Reported in the Guardian, pollution from treated and untreated sewage is the greatest threat to river biodiversity, causing more damage than runoff from farms, according to research.
There is a need for more regulation of water companies and improvements at their treatment plans to protect rivers, say the authors of the study.
The research from the University of Oxford was released on World Rivers Day. No river in England passes tests for chemical or biological pollution, and government targets to improve the water quality in rivers will not be met.
“Improvements to wastewater plants should be implemented along with more regulations. These efforts are crucial in safeguarding the integrity and safety of our rivers – fundamental elements of both ecosystems and human wellbeing,” said the lead author, Dr Dania Albini, of Oxford’s biology department.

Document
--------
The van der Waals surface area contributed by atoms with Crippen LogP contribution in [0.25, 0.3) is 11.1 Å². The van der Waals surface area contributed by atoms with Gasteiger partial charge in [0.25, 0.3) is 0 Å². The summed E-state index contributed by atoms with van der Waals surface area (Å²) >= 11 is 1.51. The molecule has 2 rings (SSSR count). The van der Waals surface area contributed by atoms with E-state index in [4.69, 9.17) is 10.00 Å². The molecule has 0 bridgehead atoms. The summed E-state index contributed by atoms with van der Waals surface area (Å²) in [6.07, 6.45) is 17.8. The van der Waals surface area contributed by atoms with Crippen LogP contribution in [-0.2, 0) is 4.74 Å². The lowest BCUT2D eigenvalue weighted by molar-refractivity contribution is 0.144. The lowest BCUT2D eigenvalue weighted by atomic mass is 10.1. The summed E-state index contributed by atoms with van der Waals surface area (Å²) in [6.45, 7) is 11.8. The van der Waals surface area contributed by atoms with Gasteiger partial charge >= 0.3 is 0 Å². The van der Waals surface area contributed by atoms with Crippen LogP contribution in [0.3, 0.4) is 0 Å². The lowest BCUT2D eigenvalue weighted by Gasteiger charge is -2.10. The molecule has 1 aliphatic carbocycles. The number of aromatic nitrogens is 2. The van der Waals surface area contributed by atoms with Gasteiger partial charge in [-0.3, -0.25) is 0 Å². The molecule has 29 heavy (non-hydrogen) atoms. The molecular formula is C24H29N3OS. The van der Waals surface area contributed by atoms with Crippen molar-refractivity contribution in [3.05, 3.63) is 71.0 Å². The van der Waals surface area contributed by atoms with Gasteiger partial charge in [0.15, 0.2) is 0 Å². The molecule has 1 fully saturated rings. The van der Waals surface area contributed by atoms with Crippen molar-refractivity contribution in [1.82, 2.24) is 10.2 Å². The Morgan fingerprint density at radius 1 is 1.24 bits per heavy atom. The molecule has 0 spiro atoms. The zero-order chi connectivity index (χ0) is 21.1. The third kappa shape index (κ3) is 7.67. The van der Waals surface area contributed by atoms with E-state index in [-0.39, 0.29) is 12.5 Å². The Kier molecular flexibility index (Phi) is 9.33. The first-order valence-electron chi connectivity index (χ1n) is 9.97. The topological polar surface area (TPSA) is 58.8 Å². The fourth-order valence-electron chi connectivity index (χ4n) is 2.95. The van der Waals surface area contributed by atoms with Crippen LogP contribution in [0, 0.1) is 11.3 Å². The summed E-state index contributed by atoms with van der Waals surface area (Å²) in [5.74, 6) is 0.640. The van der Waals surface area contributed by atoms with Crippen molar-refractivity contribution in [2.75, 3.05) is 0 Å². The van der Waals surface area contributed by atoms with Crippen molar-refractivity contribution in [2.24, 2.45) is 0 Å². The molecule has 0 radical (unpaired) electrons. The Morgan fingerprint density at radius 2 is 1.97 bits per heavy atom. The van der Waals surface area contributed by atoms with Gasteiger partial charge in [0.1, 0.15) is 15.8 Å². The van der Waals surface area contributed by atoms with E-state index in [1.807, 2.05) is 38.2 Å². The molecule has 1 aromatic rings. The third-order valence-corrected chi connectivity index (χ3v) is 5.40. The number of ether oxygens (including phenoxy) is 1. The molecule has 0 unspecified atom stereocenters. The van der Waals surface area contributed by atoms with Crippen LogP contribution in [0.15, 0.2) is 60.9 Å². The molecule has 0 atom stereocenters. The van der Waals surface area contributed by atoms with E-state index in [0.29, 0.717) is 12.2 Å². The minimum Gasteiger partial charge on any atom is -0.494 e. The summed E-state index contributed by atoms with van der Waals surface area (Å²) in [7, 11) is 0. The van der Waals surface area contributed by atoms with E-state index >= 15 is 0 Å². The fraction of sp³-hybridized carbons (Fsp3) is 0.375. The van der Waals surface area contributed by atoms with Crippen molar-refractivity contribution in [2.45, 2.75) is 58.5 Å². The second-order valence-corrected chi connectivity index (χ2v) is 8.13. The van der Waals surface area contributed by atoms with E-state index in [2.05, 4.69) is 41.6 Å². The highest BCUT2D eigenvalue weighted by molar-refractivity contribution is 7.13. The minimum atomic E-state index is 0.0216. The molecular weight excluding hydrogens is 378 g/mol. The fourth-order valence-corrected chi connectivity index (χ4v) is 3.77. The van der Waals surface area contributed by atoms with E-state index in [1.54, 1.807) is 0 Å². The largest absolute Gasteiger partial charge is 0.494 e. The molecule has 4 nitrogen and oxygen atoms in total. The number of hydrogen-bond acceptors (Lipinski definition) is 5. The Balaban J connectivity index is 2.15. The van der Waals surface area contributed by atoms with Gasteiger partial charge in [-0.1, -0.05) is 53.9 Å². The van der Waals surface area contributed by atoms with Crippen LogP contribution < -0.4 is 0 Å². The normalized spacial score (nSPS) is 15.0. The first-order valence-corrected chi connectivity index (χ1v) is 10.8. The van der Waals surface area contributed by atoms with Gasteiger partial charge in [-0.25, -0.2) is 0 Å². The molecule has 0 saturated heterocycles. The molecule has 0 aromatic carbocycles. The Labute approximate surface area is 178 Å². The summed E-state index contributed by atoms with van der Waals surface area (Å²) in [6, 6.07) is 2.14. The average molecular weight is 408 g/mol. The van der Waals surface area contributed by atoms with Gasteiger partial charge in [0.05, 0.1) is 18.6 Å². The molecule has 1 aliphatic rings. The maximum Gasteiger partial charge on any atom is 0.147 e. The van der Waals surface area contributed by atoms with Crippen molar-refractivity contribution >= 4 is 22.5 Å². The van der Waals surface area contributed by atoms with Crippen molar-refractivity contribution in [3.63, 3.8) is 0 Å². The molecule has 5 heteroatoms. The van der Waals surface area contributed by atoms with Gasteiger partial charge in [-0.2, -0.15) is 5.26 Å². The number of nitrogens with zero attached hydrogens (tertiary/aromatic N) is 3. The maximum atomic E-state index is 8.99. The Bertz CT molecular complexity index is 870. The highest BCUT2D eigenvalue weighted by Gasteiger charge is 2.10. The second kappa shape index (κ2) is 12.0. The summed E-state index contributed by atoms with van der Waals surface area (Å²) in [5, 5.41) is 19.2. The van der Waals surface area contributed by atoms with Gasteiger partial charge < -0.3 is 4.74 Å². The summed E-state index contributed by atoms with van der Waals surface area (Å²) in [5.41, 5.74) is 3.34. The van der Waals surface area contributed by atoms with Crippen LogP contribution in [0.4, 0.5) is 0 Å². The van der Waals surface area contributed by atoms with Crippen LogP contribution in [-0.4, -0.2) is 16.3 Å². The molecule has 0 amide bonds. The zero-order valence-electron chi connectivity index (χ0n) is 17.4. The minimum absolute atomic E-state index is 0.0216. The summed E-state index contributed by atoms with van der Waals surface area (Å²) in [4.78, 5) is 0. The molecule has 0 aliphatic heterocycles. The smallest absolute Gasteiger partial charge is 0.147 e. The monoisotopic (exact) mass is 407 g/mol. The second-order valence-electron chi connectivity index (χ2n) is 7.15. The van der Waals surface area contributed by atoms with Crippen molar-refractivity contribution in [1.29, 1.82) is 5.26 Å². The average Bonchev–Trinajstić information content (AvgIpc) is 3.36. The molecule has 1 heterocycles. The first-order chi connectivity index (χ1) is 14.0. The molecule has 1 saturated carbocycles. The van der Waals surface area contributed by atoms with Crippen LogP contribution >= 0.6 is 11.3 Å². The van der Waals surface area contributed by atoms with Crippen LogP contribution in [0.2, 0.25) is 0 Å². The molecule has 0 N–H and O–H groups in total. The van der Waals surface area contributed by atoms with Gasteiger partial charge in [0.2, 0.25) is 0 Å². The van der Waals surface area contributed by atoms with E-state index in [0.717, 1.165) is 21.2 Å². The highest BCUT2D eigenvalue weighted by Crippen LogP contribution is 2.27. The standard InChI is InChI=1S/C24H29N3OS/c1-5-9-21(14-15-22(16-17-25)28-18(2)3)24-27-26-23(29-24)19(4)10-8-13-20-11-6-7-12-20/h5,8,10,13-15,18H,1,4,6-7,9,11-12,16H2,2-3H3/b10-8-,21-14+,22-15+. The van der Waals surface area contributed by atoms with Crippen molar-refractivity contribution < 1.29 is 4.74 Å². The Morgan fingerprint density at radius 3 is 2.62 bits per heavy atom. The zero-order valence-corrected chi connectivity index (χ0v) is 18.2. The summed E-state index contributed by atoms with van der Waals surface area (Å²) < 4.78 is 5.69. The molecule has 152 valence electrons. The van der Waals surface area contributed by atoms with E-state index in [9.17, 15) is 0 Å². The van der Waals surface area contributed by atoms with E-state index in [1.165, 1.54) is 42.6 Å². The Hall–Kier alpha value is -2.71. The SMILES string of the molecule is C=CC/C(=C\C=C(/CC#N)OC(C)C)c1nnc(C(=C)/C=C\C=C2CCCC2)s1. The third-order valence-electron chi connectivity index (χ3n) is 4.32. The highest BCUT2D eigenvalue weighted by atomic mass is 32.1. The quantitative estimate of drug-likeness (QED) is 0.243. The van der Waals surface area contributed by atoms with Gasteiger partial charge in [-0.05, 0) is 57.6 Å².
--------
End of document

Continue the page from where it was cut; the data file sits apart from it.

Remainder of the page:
Treated sewage released by water companies into rivers and raw effluent that is dumped in rivers via storm overflows is the primary driver of increased nutrients, algae and sewage fungus in rivers, according to the study.
Sewage discharge radically alters plant, animal and microbe communities and increases the abundance of harmful species. While runoff from farmland has negative impacts on river water quality, the research reveals that sewage discharge into rivers has a greater impact on water quality and the animals and plants that live in rivers.
The findings were published in the journals Global Change Biology and Ecological Solutions and Evidence.